One of the first steps to being successful in mathematics is the ability to properly notate mathematical ideas. Katie and Arun show examples of how you should write different mathematical expressions, especially using symbols such as parentheses.

Preview 03:41
Exercises: Compute expressions
3 questions

Solutions: Compute expressions
00:00
Lines are the simplest type of function. It’s important to be able to graph them and calculate the slope (i.e., the rate of change), which is one of the most fundamental concepts in Calculus. While lines have a constant slope, the slope of other functions continuously changes. Understanding lines is the first step toward working with curves.
Preview 04:40
In the following exercises, practice graphing lines, finding the equations of lines, and calculating the slope.
Exercises: Find equations of lines and calculate slope
00:18
Solutions: Find equations of lines and calculate slope
00:00

Slope is one of the most fundamental ideas in Calculus. Arun and Katie describe how Calculus uses the idea of slope to solve real-world problems.

Why is the slope important in Calculus?
06:13
Practice visualizing and making conjectures about the derivative with the following exercises.
Exercises: Graph the derivative
00:14
Solutions: Graph the derivative
00:00
Simplifying expressions is another fundamental skill, as this enables you to solve equations (Lesson 2). Rational expressions have a numerator and denominator. Katie presents examples of expressions that can and cannot be simplified.
Simplifying rational expressions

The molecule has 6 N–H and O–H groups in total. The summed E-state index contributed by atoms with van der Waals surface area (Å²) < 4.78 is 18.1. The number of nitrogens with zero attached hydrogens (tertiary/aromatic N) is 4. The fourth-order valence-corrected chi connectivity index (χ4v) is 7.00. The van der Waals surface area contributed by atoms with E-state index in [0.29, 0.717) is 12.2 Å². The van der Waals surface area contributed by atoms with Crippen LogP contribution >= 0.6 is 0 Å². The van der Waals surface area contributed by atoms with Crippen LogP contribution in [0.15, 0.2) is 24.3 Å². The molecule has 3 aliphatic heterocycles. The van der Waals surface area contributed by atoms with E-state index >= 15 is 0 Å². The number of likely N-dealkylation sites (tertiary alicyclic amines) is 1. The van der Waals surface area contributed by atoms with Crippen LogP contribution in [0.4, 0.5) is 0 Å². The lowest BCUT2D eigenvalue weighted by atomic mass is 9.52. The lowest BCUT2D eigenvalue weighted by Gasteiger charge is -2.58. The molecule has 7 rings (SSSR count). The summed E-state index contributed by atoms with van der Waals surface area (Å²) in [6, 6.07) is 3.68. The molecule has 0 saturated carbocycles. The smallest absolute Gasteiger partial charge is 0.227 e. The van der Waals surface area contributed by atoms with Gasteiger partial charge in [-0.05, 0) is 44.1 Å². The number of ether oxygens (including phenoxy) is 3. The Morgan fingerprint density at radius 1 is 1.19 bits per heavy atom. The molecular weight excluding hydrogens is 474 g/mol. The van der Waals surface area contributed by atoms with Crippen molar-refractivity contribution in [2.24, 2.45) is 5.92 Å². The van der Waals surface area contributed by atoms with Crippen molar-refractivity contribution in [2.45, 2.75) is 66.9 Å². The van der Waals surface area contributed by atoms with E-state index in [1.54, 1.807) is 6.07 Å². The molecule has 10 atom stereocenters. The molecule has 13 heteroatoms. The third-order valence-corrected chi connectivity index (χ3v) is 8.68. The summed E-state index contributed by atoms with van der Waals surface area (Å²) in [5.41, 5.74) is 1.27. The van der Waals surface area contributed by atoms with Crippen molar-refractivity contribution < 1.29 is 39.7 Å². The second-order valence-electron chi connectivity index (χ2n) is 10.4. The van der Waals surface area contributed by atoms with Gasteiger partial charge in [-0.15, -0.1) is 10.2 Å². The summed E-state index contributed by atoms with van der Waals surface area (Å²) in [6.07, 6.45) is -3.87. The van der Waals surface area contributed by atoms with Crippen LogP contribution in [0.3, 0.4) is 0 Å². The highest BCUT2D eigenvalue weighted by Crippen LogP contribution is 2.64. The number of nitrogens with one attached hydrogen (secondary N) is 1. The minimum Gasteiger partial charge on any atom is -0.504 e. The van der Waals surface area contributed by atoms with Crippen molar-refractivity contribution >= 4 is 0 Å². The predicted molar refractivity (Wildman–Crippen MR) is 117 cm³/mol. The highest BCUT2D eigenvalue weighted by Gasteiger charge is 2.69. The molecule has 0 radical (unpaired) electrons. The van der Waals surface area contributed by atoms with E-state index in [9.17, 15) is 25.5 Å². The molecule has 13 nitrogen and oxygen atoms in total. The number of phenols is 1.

04:13

Practice simplifying and/or rewriting the following rational expressions.

Exercises: Simplifying rational expressions
00:02
Solutions: Simplifying rational expressions
00:00
Logarithms (logs) are an important type of function that you’ll work with often. Katie describes what logs are and how they’re written.
Simplifying logarithmic expressions
05:22
In the following exercises, practice using properties of logs to find the value of x.
Exercises: Simplifying logarithmic expressions
00:03
Solutions: Simplifying logarithmic expressions
00:00

Trigonometric (trig) functions are crucial to understand as well. Unlike the other functions you’ve learned about, trig functions are used to describe the relationships between angle measurements and the sides of the triangles that contain the angles. Katie describes how to use the Unit Circle to find sin(?), cos(?), and tan(?), where ? is the angle measurement for common angles, and how to describe these angles in degrees or radians.

Trig basics and the unit circle
05:04

Use the unit circle to compute the following.

Exercises: Find sine, cosine, and tangent
00:02
Solutions: Find sine, cosine, and tangent
00:00
+ Solving equations and inequalities
27 lectures 39:46
Welcome to Lesson 2: Solving equations and inequalities! In this lesson you’ll see many examples of how to solve various equations, and have ample opportunity to practice. Read about the importance of being able to solve equations and real-world examples where you might need to.
Why solve equations?
00:59
Arun and Katie describe different methods for solving quadratic equations and provide examples.
04:24
Practice using the shortcut (finding two numbers that multiply to get the constant term and that add to get the coefficient of x) or the quadratic formula to solve the following quadratic equations.
00:08
00:00
Arun and Katie explain how to solve equations involving absolute values and highlight misconceptions that can lead you to the wrong conclusions.
Solving equations: Absolute values
07:06

Practice solving equations involving absolute values. You may use the techniques you learned in the video on solving quadratics.

Exercises: Solve equations involving absolute value
00:04
Solutions: Solve equations involving absolute value
00:00
Solving polynomials can sometimes be a bit of a headache, but there are things you can do to get to the roots of the issue (literally).
Solving equations: Polynomials
05:37
Use the techniques described in the last video (guessing a root based on the leading coefficient and the constant term, then performing synthetic or long division to check) to solve the following equations.
Exercises: Solve polynomial equations
00:08
Solutions: Solve polynomial equations
00:00